The Most Important Member of the Team and Span of Control (pages 130-135)
Part One: Leadership Strategies, 3. Principles, A. The Most Important Member of the Team, B. Span of Control (pages 130-135)
A. The Most Important Member of the Team
When speaking with any member of the team, “you are the most important member of the platoon”, was always the message. Whether it be the point man who guided the platoon through hazards, the radioman who would contact for help if needed, the medic who was responsible for keeping wounded team members alive, or the machine gunners who laid down suppressive fire to allow for safe troop movement, all were considered the most important depending upon the situation. “Everyone has the most important job. Let them know that.”
As an administrator, it is easy to fall into the habit of overly focusing on teaching and learning. With federal guidelines mandating high-stakes testing in every state, the results of those tests have become even more important as they are tied to funding and the public perception of the effectiveness of the school. Accordingly, administrators spend much of their time and energy on increasing test scores. While this in itself unfortunate, I will leave the merits of high-stakes testing for another day. I remind my administrators that there are a lot of unsung heroes within their building. Each with “the most important job”. The school counselor who focuses on student mental health, the nurse who takes care of the student's health needs, the front office staff who are the first point of contact for those entering the building, the custodial staff who keep the building clean and safe, and the foodservice staff who ensure the students receive healthy food. I intentionally seek these staff members out when I am in a building to thank them for there dedication to the students and district and to remind them of how important their job is.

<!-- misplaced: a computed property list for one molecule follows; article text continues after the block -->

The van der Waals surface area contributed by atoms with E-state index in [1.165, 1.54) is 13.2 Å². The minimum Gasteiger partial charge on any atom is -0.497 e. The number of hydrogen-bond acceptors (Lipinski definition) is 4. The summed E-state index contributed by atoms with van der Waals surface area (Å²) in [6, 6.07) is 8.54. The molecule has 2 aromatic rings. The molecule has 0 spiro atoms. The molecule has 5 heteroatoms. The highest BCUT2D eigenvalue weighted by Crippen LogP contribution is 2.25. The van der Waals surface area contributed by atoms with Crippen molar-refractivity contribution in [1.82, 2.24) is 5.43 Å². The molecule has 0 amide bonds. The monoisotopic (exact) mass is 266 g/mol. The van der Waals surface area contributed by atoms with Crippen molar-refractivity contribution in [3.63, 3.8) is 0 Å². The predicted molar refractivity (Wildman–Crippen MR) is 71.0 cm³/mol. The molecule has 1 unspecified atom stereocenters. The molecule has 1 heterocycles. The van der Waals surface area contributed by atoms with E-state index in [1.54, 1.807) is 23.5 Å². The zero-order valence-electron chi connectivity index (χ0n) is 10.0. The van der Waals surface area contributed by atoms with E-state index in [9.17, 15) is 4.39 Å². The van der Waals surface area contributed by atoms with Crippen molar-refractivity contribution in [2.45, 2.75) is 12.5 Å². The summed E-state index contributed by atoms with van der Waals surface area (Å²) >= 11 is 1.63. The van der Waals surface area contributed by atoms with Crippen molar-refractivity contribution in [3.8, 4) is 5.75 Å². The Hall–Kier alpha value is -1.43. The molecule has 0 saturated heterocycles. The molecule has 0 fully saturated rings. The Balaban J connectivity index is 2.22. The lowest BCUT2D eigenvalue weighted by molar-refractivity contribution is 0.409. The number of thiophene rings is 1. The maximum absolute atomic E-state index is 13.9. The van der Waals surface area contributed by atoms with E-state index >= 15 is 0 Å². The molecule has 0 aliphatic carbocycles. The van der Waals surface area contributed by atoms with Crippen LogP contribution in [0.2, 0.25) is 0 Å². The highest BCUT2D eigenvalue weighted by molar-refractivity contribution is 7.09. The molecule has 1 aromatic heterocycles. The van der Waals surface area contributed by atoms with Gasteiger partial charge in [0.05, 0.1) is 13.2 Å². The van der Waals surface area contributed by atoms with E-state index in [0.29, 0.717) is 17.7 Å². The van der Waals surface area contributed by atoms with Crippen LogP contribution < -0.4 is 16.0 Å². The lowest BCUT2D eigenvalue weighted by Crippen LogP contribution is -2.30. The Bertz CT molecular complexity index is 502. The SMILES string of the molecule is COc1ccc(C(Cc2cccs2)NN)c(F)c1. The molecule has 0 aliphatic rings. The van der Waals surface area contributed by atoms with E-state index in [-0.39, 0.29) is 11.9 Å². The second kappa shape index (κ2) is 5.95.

B. Span of Control
A leader's span of control is based on both the challenges and environment they will face and the quality of their subordinate leaders. To ensure that leaders are successful, military units are typically based on four to six-man fire teams. SEAL task unit commanders are often responsible for up to 40 individuals. However, the chain of command breaks that group up into platoons, squads, and fire teams. Thus, the task unit commander was only responsible for two direct reports, the platoon leaders. This the concept of Decentralized Command. Also, the unit needs to have a succession plan in place. When a leader will become incapacitated, and the team's next highest-ranking member will need to take over. Having a detailed plan in place ensures that the team continues to function. Within the business world, the typical amount of subordinate leaders is between eight to ten. The quality of the subordinate leader also affects the amount of time the leader can dedicate to each member. The better the subordinate leader, the more time the leader can spend with the inexperienced leaders. “Keep your span of control limited so you actually have some control.”
As a Superintendent, I had an assistant superintendent, five principals, and three directors that reported to me. The challenge was to provide extra guidance to my novice administrators while still spending enough time with my experienced staff members. Communication was paramount and spending as much time in the buildings with my leaders was crucial. I did individual book talks to establish an open thought sharing relationship with each administrator. That one act created a strong rapport with my subordinate leaders and allowed us to professionally grow.